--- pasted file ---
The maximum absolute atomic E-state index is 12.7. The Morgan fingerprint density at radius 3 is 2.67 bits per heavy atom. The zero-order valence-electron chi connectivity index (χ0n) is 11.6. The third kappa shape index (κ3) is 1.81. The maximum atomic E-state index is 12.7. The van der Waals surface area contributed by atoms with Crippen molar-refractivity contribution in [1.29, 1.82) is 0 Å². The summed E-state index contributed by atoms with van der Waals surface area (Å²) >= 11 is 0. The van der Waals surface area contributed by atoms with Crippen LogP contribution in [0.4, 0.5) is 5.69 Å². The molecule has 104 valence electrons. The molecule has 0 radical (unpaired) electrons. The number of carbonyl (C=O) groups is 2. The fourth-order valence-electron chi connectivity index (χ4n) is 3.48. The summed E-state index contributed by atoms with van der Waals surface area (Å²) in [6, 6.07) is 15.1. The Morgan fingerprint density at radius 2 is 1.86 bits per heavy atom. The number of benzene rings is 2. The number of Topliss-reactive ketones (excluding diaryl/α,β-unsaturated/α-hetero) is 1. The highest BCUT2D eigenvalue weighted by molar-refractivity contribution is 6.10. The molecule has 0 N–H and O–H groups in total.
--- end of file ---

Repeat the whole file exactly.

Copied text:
The maximum absolute atomic E-state index is 12.7. The Morgan fingerprint density at radius 3 is 2.67 bits per heavy atom. The zero-order valence-electron chi connectivity index (χ0n) is 11.6. The third kappa shape index (κ3) is 1.81. The maximum atomic E-state index is 12.7. The van der Waals surface area contributed by atoms with Crippen molar-refractivity contribution in [1.29, 1.82) is 0 Å². The summed E-state index contributed by atoms with van der Waals surface area (Å²) >= 11 is 0. The van der Waals surface area contributed by atoms with Crippen LogP contribution in [0.4, 0.5) is 5.69 Å². The molecule has 104 valence electrons. The molecule has 0 radical (unpaired) electrons. The number of carbonyl (C=O) groups is 2. The fourth-order valence-electron chi connectivity index (χ4n) is 3.48. The summed E-state index contributed by atoms with van der Waals surface area (Å²) in [6, 6.07) is 15.1. The Morgan fingerprint density at radius 2 is 1.86 bits per heavy atom. The number of benzene rings is 2. The number of Topliss-reactive ketones (excluding diaryl/α,β-unsaturated/α-hetero) is 1. The highest BCUT2D eigenvalue weighted by molar-refractivity contribution is 6.10. The molecule has 0 N–H and O–H groups in total.